Powershell – Getting a Drive Space Report from Powershell about a list of Servers


The other day I built a little script that showed the free space on a computer in Powershell with the ability to email a warning if it crossed over a margin.

Now the nice thing with Powershell, with a MINOR change, I can now Query Active Directory for a list of computers, all or specific by OU or any other method I choose and have a system MONITOR those servers for free space.  And I don’t even need to touch the servers themselves.

So right now, let’s pretend I am a smart Admin and keep all my servers in their own private OU since I control my Server updates manually and they have their own configuration TOTALLY different from my workstations.   I’ve put them under the OU Computers/Servers.  This script also requires Powershell V2 if you wish to use the “SEND-MAILMESSAGE” option

—————- Monitor Remote C Drive ——————–

# Get a list of computers from Active Directory

$Computerlist=GET-QADCOMPUTER –searchroot ‘Contoso.local/Computers/Servers’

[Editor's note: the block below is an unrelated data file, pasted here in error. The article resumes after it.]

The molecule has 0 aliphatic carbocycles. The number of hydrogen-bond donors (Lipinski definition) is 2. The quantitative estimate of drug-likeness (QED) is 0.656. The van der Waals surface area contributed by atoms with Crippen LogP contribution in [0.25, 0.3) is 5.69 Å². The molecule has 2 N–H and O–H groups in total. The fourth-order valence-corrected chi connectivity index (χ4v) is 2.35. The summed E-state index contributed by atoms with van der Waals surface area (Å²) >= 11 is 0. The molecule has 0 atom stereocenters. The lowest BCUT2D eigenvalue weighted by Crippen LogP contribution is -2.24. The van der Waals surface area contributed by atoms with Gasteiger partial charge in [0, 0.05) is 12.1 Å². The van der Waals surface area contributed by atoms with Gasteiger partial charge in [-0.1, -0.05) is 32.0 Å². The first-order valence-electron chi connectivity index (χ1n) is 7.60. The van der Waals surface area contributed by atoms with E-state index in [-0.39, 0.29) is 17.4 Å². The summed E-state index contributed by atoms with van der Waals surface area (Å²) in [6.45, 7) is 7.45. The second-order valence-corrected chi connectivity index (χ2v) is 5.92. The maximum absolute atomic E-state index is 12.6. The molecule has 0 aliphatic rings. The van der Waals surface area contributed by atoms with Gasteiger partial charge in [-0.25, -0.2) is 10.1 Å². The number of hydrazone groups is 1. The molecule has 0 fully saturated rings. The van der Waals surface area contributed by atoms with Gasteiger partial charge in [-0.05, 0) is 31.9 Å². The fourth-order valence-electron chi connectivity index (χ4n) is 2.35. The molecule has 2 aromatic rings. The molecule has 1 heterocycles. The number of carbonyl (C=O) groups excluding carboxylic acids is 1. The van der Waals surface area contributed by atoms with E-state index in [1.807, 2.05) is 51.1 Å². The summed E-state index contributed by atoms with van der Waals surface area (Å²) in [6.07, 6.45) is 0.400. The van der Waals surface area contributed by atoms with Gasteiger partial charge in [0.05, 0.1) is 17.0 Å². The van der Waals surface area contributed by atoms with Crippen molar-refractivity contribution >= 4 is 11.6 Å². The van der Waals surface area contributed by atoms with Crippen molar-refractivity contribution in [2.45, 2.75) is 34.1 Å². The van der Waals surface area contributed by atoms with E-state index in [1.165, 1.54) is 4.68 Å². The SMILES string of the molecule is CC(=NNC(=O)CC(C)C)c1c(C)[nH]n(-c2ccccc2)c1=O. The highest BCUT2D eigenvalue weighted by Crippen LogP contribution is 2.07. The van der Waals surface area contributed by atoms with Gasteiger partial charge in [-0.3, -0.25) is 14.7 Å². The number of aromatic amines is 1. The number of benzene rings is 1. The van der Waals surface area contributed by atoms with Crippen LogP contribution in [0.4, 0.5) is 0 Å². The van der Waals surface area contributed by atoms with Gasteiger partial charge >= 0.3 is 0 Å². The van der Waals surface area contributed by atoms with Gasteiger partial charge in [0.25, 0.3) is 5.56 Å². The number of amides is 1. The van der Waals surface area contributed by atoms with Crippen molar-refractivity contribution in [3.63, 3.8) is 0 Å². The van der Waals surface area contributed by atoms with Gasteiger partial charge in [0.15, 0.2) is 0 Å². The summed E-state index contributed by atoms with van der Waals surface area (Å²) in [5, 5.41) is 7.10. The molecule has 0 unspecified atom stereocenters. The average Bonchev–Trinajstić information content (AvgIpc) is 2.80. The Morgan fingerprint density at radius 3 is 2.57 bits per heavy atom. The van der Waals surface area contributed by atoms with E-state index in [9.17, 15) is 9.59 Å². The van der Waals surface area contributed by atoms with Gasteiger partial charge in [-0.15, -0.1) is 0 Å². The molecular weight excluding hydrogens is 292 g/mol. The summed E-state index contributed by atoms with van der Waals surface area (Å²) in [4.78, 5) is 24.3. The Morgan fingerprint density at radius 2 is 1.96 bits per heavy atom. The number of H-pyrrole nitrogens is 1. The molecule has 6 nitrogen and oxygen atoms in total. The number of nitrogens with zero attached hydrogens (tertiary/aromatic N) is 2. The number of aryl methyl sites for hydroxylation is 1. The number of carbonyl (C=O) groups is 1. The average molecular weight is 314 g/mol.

Foreach ($Server in $Computerlist) {

# Change C: to whichever letter you’d like monitored

$driveinfo=get-wmiobject win32-volume –computername $Server.name | where { $-.driveletter -eq ‘C:’ } | select-object freespace, capacity, drivetype, driveletter

# 10 percent 10/100


# XXX % of maximum space is our warning level

$WarningLevel=$driveinfo.capacity *  $Percent

if ($driveinfo.freespace -lt $WarningLevel)



$Emailfrom="$Servername <$Servername@contoso.local>"
$EmailSubject="$Servername is running low on space"
$Emailbody="Hello Mr. Admin.  This is Server $Servername…I have $free bytes leftover."

send-mailmessage -from $Emailfrom -to "NetworkAdmin <networkadmin@contoso.local>" -subject $Emailsubject -body $Emailbody -priority High -dno onSuccess, onFailure -smtpServer smtp.contoso.local



—————- Monitor Remote C Drive ——————–

There wasn’t that easy?  Mind you it’s only monitoring the C: drive and next time I’ll look at a script that monitors all the drives.  It’s not as robust as SCOM but it has one thing SCOM doesn’t

It’s FREE.

Seize Powershell and Seize the Day!

the Energized Tech

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